The kingdoms in the Javanese heartland, one of which is the Yogyakarta Sultanate, are the remnants of the dozens or perhaps hundreds of kingdoms that once existed throughout Nusantara. The Keraton Yogyakarta was built two hundred and forty-eight years ago by Prince Mangkubumi Sukowati, an aristocrat from the Islamic kingdom of Mataram, which at that time was centred in Kartasura. Mangkubumi controlled half of the Mataram kingdom after a civil war that lasted from 1746 to1755. This ended bitterly with the splitting of the kingdom into two portions, the Surakarta Kasunanan and the Yogyakarta Sultanate, as set forth in the Treaty of Giyanti in 1755.
To an extent, the Keraton retains the kind of atmosphere that one imagines it must have had all those years ago. Its stubbornness in maintaining feudal relationships, along with the persistence of formal and cultural support from a society otherwise engaged in the drive towards modernisation, has given rise to a seductive exoticism; such a peculiar existence in the twenty-first century attracts attention.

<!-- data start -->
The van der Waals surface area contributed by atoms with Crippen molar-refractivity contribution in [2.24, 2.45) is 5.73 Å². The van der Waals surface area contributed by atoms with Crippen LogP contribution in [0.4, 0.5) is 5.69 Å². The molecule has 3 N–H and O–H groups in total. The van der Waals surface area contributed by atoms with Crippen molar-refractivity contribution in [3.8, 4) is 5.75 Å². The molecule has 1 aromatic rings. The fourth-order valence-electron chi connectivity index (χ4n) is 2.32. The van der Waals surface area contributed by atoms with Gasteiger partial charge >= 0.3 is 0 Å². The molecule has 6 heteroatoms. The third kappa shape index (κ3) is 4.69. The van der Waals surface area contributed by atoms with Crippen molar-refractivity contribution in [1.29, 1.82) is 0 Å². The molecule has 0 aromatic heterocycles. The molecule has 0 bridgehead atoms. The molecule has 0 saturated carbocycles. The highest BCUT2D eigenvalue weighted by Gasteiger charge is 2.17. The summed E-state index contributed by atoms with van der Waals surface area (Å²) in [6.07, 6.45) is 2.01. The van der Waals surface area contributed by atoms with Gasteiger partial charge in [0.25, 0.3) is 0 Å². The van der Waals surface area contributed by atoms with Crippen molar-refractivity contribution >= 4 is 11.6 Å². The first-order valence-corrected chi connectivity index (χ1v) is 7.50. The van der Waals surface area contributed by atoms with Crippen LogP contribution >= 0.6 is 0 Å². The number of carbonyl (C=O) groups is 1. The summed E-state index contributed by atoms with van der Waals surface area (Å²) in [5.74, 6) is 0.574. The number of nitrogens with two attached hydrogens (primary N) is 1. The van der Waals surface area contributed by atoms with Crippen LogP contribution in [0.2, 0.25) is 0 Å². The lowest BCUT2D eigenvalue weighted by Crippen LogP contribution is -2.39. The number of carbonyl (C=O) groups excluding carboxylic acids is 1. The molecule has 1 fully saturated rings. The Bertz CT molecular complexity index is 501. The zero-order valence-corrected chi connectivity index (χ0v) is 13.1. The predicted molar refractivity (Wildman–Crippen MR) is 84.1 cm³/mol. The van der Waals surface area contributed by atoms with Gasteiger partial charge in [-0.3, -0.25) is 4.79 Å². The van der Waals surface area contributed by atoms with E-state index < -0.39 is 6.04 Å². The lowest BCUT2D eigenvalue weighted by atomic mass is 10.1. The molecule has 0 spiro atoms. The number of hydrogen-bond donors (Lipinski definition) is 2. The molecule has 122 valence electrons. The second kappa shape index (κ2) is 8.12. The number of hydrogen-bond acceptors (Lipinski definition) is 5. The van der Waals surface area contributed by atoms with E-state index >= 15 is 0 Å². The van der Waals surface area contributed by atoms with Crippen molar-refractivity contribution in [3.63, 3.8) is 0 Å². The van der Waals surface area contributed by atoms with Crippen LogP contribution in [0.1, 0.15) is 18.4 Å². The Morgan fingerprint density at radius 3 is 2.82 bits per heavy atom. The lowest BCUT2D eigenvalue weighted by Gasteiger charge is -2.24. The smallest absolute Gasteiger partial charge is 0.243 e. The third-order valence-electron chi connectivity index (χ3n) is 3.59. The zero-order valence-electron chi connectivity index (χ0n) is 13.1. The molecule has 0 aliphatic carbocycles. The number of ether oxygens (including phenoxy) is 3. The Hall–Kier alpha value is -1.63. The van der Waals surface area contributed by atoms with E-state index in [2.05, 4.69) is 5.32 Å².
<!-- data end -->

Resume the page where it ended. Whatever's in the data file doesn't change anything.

Historically, tourism in Yogyakarta is indebted to two things: the Keraton and the railroad. The first train station in Yogyakarta was built in Lempuyangan in 1872; it was followed by the larger Tugu Station in 1887. The train services they provided were the catalyst for the development of tourism in Yogyakarta. Ease of access between cities spurred a new interest in group-tours where visitors could witness the enchantingly traditional lifestyle represented by the Keraton. Isaac Groneman, a Dutch doctor who was assigned to the Keraton, observed this trend and, in 1900, published one of the first guidebooks to Yogyakarta. The book promoted, in particular, the Keraton and Tamansari, the recreational garden of the Sultan, which was built in 1758.